Several dozen same-sex couples, accompanied by supporters, will be asking for marriage licenses at City Hall as a way to expose the discrimination organizers say Proposition 8 re-imposed on Californians.
Proposition 8, enacted by voters as a state constitutional amendment in November 2008, mandates that “only marriage between a man and a woman is valid in California.”
The measure overturned a May 2008 California Supreme Court decision that said the state Constitution provided the right to gay and lesbian marriage.
A lawsuit challenging Proposition 8 was filed by Kris Perry and Sandy Stier of Berkeley and Paul Katami and Jeff Zarrillo of Burbank.
In August, U.S. District Judge Vaughn Walker said the measure violated the plaintiffs’ federal constitutional rights to equal treatment and due process.
Defenders of Proposition 8 filed an appeal, and Walker’s ruling was put on hold during the appeal process.
During the Valentine’s Day protest in San Francisco, same-sex couples plan to sit down after they are denied marriage licenses as “a way to reaffirm our position that the Prop 8 advocates have no standing in this lawsuit,” Marriage Equality USA Media Director Molly McKay said.
“As we cheer on our heterosexual fellow citizens who are able to marry on this wonderful day of love, we will remind the world that falling in love and the desire to marry the person you love is a universal sentiment and that all citizens should have the freedom to marry the one they love,” McKay said.
She said she and her wife, Davina Kotulski, exchanged marriage vows at a ceremony with family and friends in 1998.
In 2000, the couple became registered domestic partners, and in 2004 they got married. That license, however, was later invalidated. The couple married again in 2008 and then held their breaths when voters passed Proposition 8, McKay said.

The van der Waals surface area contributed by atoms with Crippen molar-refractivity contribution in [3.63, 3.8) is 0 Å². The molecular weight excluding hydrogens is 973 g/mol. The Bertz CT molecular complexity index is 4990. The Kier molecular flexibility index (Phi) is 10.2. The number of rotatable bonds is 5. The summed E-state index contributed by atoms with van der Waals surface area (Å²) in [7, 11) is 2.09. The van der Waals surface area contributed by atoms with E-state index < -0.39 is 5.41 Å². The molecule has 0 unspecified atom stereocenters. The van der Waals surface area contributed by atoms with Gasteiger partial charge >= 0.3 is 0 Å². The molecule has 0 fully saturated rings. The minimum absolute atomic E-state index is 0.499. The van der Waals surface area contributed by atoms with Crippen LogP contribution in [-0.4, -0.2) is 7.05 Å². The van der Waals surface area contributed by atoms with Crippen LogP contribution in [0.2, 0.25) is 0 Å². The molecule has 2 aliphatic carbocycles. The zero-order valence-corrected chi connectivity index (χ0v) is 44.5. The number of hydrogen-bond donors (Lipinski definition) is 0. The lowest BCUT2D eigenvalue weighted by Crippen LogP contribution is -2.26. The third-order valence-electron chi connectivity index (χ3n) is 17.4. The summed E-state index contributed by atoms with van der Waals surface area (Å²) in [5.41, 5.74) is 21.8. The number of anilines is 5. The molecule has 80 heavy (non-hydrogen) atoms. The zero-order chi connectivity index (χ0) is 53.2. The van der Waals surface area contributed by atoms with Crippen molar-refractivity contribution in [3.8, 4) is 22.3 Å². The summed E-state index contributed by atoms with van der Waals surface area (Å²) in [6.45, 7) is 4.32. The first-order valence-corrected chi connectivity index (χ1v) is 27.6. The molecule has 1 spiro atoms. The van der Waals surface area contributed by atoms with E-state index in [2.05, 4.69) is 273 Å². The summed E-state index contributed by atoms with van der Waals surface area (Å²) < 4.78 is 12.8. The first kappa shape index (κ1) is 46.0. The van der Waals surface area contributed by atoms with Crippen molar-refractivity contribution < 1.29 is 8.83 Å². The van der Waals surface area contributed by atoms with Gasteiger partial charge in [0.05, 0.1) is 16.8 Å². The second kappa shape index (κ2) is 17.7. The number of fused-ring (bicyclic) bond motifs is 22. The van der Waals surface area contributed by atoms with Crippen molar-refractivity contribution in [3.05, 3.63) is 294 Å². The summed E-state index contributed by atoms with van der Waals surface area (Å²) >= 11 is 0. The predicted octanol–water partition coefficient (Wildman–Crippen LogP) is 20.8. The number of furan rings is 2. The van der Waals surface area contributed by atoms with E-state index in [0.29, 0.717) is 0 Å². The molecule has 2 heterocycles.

This time their license remained valid in California, but “the door to marriage slammed shut behind us,” McKay said. Their marriage is still not recognized in most other states, and it is not recognized federally, she said.
“We want everyone to experience the security and partnership that Davina and I enjoy,” McKay said.
The rally will begin at 11 a.m. on the steps of City Hall at 1 Dr. Carlton B. Goodlett Plaza.
A second rally will be held at 3:30 p.m. at the Contra Costa County Clerk’s office at 555 Escobar St. in Martinez.
Ironically, the man charged with overseeing the office, Clerk-Recorder Stephen Weir, and his partner were the first gay couple to get married in Contra Costa County in June 2008.
“This is our seventh annual marriage counter-action in Contra Costa County,” said Leslie Stewart, Contra Costa chapter leader for Marriage Equality USA.
“Valentine’s Day is a day that many couples feel is a special day to get married–we agree, and we come to the clerk’s office to celebrate those who can get married and emphasize the discrimination that stands in the way of everyone having an equal right to a civil marriage license.”
Caitilin McAdoo, Bay City News